Matter of Chimienti v PerperisAnnotate this Case
Decided on April 17, 2019 SUPREME COURT OF THE STATE OF NEW YORK Appellate Division, Second Judicial Department
WILLIAM F. MASTRO, J.P.
JOSEPH J. MALTESE
COLLEEN D. DUFFY
FRANCESCA E. CONNOLLY, JJ.
(Docket Nos. V-5239-17, V-5240-17, V-11318-17, V-11319-17)
[*1]In the Matter of Jennifer Chimienti, respondent,
Nicole Perperis, appellant. (Proceeding No. 1)
In the Matter of Nicole Perperis, appellant,Jennifer Chimienti, respondent. (Proceeding No. 2)
Friedman & Friedman, Garden City, NY (Sari M. Friedman of counsel), for appellant.
Gervase & Mintz, P.C., Garden City, NY (Susan G. Mintz of counsel), for respondent.
Marjorie G. Adler, Garden City, NY, attorney for the children.
DECISION & ORDER
In related proceedings pursuant to Family Court Act article 6, Nicole Perperis appeals from an order of the Family Court, Nassau County (Thomas A. Rademaker, J.), dated March 5, 2018. The order, insofar as appealed from, upon incorporating by reference an order of the same court dated September 27, 2017, made after a hearing, determined that Jennifer Chimienti had standing to seek custody of or visitation with the subject children.
ORDERED that the order dated March 5, 2018, is affirmed insofar as appealed from, with costs.
On March 5, 2018, Nicole Perperis, the biological mother of the two subject children, who were born, via artificial insemination, in September 2014 and May 2016, respectively, entered into a consent order of custody and parenting time (hereinafter the consent order) with her former domestic partner, Jennifer Chimienti. Pursuant to the consent order, the parties agreed to share joint custody of the children, with physical custody and final decision-making authority to Perperis. The consent order also set forth a parenting time schedule for Chimienti. The parties entered into the consent order, forgoing a hearing on the best interests of the children as to custody and parental access, upon the determination of the Family Court in an order dated September 27, 2017 (hereinafter the September 2017 order), made after a hearing at which Chimienti's standing to seek custody or visitation was contested, that Chimienti established standing, via equitable estoppel, to seek custody of or visitation with the children. The September 2017 order was incorporated by reference in the consent order. Perperis appeals from so much of the consent order as, upon [*2]incorporating by reference the September 2017 order, determined that Chimienti had standing to seek custody of or visitation with the children.
We agree with the Family Court's determination to apply an equitable estoppel analysis to decide the issue of standing in this case. The Court of Appeals' determination in Matter of Brooke S.B. v Elizabeth A.C.C. (28 NY3d 1) provides instruction on this issue. There, the Court of Appeals expressly declined to declare that there was only one test for determining whether a same-sex, nonbiological, nonadoptive party has standing to seek custody of and visitation with the biological children of the party's former partner, and recognized that another test may apply to situations in which a couple has not entered into a preconception agreement (see id. at 27-28). "Whether a partner without [a preconception] agreement can establish standing and, if so, what factors a petitioner must establish to achieve standing based on equitable estoppel are matters left for another day, upon a different record" (id. at 28). Thus, the Court of Appeals expressly left open the issue of whether, in the absence of a preconception agreement, a former same-sex, nonbiological, nonadoptive partner of a biological parent could establish standing based upon equitable estoppel (see id.).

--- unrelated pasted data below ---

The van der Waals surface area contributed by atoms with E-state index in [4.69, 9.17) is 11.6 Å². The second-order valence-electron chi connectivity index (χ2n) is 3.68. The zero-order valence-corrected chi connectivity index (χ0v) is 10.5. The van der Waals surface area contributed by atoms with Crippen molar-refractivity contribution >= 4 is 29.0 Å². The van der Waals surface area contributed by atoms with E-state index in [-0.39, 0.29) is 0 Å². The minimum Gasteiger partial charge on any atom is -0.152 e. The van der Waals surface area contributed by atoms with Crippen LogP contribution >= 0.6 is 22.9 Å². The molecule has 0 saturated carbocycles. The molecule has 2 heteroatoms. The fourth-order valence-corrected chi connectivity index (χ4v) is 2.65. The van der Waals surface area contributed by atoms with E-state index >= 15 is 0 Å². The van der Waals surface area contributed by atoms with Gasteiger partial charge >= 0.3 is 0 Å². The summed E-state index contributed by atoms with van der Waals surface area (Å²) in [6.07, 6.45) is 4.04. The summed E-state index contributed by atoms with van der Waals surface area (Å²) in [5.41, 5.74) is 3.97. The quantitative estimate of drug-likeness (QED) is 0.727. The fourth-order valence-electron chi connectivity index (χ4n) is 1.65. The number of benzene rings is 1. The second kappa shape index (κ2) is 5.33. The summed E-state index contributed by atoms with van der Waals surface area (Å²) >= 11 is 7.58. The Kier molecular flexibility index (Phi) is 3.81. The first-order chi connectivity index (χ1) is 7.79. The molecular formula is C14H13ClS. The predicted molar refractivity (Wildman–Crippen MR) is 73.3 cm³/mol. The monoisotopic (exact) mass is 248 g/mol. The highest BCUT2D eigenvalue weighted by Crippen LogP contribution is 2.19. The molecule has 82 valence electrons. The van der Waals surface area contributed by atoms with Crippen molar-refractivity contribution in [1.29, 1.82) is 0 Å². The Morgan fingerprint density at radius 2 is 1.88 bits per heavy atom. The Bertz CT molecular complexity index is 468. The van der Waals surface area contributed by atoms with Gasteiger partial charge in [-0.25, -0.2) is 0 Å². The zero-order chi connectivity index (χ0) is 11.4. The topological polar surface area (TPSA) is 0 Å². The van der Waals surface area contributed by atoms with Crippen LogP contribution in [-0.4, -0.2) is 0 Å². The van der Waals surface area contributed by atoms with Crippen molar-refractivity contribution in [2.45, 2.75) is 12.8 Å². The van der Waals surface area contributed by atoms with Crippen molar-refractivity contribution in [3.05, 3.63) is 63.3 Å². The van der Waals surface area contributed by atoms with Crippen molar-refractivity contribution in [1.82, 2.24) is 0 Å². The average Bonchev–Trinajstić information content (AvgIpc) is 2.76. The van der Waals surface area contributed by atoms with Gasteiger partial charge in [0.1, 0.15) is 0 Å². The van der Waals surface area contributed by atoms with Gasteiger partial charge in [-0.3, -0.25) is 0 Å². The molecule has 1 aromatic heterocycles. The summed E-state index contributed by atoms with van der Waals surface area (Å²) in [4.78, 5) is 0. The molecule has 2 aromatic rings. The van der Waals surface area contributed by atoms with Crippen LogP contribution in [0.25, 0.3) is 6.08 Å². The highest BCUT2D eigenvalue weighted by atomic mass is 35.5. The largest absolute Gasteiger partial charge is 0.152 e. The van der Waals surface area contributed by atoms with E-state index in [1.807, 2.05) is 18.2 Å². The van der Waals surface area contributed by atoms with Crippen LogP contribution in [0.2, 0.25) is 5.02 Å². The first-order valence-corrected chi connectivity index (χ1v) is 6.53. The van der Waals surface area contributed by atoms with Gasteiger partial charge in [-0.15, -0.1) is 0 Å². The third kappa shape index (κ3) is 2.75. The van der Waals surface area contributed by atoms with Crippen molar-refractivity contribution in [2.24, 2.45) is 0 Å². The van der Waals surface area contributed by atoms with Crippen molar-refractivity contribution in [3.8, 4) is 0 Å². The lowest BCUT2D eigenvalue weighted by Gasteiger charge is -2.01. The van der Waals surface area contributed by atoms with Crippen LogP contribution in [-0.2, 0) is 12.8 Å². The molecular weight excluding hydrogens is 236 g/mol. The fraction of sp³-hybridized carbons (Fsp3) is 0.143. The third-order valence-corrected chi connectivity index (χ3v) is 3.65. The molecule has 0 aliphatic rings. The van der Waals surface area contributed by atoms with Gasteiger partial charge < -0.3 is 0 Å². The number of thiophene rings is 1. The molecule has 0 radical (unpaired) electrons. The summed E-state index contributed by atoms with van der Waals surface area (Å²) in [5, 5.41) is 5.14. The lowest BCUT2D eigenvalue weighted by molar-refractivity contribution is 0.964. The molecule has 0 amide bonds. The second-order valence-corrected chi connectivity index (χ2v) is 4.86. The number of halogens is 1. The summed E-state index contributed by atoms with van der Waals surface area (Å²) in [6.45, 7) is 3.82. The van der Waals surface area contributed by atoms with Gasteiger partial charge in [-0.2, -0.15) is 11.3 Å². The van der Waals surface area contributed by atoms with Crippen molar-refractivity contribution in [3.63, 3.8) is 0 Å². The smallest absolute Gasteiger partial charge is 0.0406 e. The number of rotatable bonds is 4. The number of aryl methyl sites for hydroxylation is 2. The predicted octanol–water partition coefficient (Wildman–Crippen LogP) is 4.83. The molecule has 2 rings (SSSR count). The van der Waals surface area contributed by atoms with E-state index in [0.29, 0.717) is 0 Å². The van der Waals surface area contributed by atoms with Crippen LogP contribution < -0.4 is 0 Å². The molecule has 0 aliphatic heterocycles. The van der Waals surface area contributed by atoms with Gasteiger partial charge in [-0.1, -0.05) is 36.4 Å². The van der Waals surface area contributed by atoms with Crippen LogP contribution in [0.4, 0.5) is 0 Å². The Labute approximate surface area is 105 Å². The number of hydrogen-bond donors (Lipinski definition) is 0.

Equitable estoppel is regularly raised in Family Court proceedings to protect a child's established relationship with another who has assumed the parental role (see Matter of Juanita A. v Kenneth Mark N., 15 NY3d 1, 6; Matter of Shondel J. v Mark D., 7 NY3d 320, 327). " [C]ourts [are] more inclined to impose equitable estoppel to protect the status interests of a child in an already recognized and operative parent-child relationship'" (Jean Maby H. v Joseph H., 246 AD2d 282, 287, quoting Matter of Baby Boy C., 84 NY2d 91, 102 n). For example, equitable estoppel has been applied to preclude a biological mother from cutting off the custody and/or visitation rights of her former husband, a nonbiological parent whom the subject child perceived to be her father (see Jean Maby H. v Joseph H., 246 AD2d at 287). Likewise, it has also been used to equitably estop a biological father from challenging the paternity of a nonbiological stepfather (see Matter of John Robert P. v Vito C., 23 AD3d 659, 662). Equitable estoppel has also been used to estop a purported nonbiological father who was known by a child to be the child's parent from denying his paternity to evade support obligations (see Brian B. v Dionne B., 267 AD2d 188, 188). Equitable estoppel, whether used in the offensive posture to enforce rights or the defensive posture to prevent rights from being enforced, is only to be used to protect the best interests of the child (see Matter of Juanita A. v Kenneth Mark N., 15 NY3d at 6; Matter of Joseph O. v Danielle B., 158 AD3d 767, 771). The party asserting equitable estoppel has the burden to establish it by clear and convincing evidence (see Matter of Brooke S.B. v Elizabeth A.C.C., 28 NY3d at 27). Thus, we agree with the Family Court that, under the circumstances of this case, the appropriate analysis to decide whether Chimienti had standing to seek custody of and visitation with the children is to apply an equitable estoppel analysis.